Today 31 NHL front offices and some of the world’s top hockey prospects are in Chicago for the NHL Entry Draft. While some gifted 18-year-olds will realize their childhood dreams of putting on an NHL sweater, an early-round selection hardly guarantees an All-Star appearance or even a lengthy NHL career. To better understand the dynamics of the draft and the role analytics can play in informing a team’s decision-making process, we spoke with Tyler Dellow. A three-time panelist at SSAC, Dellow has served as a consultant to multiple NHL teams in addition to driving the larger discussion of hockey analytics online. In 2005 he created mc79hockey.com, a blog dedicated to exploring the use of data in hockey, that quickly became a leading site for the development and testing of analytic concepts in hockey. He currently writes for The Athletic, and his work has also appeared in sportsnet.ca and Sportsnet Magazine. You can find him on Twitter at @dellowhockey. Get more of Dellow’s insights by watching the SSAC 17 hockey panel here.
What are some of the things about the NHL draft that make it especially challenging for a front office in comparison to other sports?
There’s a mix of issues. First, hockey players tend to be drafted at a younger age than players in the NFL or NBA. As with MLB, where players become draft eligible at 18, it’s harder to predict the future path of younger athletes. Second, hockey players are spread out into an unimaginable number of leagues. Teams will draft players from major junior and Tier II junior in Canada and the United States, the NCAA, American high schools, and European senior and junior leagues. All of these leagues have different levels of play, which makes synthesizing rankings of the players particularly difficult.
Finally, there’s the nature of the sport itself. Hockey is particularly teammate dependent in a way that games like basketball and baseball aren’t. If you’re a great pitcher on a poor team, you’ll still put up a great ERA (or FIP, or whatever your preferred metric may be) and pile up strikeouts, even if you don’t get the wins you might otherwise get. It’s harder in hockey because even the results that you achieve when you’re on the ice are dependent on the players with you. Hockey has some history of disappointment when drafting the third or fourth best player from a great team as teams discover that the circumstances made the player appear better than he was.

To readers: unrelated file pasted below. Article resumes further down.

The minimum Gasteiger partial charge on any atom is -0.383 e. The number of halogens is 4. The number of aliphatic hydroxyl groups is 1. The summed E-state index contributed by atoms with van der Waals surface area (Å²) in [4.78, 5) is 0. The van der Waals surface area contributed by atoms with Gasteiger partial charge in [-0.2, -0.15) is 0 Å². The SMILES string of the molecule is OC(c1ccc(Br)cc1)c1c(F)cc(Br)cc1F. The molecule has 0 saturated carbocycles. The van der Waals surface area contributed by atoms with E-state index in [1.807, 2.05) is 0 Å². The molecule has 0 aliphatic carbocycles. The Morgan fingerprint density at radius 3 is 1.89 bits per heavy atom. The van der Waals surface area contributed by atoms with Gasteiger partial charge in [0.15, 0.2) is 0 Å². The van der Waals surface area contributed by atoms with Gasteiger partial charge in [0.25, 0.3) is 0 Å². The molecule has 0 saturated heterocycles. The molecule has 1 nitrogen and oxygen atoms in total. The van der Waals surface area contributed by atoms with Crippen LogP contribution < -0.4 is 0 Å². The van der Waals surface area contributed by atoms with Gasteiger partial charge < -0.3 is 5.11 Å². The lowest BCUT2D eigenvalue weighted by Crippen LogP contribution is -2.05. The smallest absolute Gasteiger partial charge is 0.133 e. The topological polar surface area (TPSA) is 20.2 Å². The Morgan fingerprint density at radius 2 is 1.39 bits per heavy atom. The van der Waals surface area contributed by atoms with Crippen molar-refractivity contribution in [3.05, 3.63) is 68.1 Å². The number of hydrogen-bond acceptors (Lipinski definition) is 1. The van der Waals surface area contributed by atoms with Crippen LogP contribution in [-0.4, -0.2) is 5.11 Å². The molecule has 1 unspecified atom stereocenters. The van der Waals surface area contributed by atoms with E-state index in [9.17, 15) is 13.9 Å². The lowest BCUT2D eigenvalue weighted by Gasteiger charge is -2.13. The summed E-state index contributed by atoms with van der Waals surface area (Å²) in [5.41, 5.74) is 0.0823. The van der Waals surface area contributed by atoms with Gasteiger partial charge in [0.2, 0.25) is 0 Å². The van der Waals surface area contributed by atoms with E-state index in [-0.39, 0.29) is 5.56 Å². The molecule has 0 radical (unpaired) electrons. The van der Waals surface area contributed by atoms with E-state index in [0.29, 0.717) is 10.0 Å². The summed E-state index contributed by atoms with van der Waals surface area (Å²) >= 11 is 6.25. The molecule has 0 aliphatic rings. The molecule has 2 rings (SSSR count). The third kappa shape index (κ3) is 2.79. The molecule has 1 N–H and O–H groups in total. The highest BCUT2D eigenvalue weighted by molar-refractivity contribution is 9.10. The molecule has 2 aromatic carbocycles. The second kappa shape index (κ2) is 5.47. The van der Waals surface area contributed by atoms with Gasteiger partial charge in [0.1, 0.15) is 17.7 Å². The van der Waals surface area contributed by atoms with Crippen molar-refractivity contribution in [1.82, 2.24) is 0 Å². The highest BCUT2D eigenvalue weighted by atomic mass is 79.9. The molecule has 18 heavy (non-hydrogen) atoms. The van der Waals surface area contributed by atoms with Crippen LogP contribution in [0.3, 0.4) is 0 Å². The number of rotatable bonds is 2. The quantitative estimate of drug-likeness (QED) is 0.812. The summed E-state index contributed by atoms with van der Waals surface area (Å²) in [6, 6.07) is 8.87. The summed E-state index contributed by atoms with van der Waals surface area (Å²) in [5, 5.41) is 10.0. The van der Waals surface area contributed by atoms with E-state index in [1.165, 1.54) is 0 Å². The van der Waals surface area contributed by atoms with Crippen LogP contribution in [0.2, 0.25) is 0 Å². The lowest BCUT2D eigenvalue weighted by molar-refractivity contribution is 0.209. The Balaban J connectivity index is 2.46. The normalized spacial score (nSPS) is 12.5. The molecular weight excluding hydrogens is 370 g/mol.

Among the challenges are the differences among the leagues prospects play in. You have kids who play 70 games in major junior, guys who play 30 games in the NCAA, and guys who play 40-50 games in the Finnish Elite League. From an analytics perspective, how can you control for the variability in playing style and quality of competition?
This is a difficult problem because these leagues are largely self-contained. The NCAA does not play a slate of games against the Russian junior league each season, for example, that would enable us to develop some understanding of the relative strengths of the leagues.
Generally speaking, the approach is to [look at] players with a similar level of performance from that league in the past and then look at how those players performed as their careers progressed. This can be complicated by the changing quality of the league – for example, the USHL was not an important producer of NHL players twenty years ago; today it’s an important feeder league. Accordingly, you have to be constantly updating your model of the league’s strength and considering whether there’s been a shift in the league’s strength that should impact your assessment of what a player’s performance means in terms of his prospects.
What kind of statistics are helpful in evaluating prospects? You’ve done some work with the difference in GF% on and GF% off for defenseman age 20. What does that tell us about a player’s potential?
Hockey suffers from a lack of data when it comes to prospects. One of the more important analytical insights is that teams should be interested in players who positively impact goal difference. The problem with this is that goals are rare in hockey and there’s a good deal of randomness in the game. Over time, the best players have a visibly positive impact on their team’s goal difference when they’re on the ice (subject to confounding factors, like defensemen playing at an extremely high level of competition). In the short run though, that impact can be swamped by bounces.
At the NHL level, we have more data about the process that leads to goal difference – we know who is on the ice for each shot and can look to identify players who seem to be positively impacting the process that leads to goals. In the lower levels, we frequently just have goal data if we’re lucky, which has to be taken with a grain of salt because it’s entirely possible for bounces to make a player’s data look particularly good or bad over the course of a season or two.
My research, along with the research of other hockey researchers, has shown that defensemen who become high end NHL defensemen tend to be impacting the game significantly at a fairly young age. The received hockey wisdom is that defensemen don’t figure out the game until they’re in their mid-twenties. When you look at the data, this doesn’t hold up very well.
The normal course for most players involves graduating from junior hockey to the American Hockey League at age 20. As such, comparing GF% on with GF% when a player is off the ice at that stage of his career enables us to see whether a player’s team is doing better when he’s on the ice. When you combine that with the knowledge that most defensemen who end up making a difference show it fairly quickly, you can identify defensemen with a chance to help a team, even if they aren’t in the NHL yet.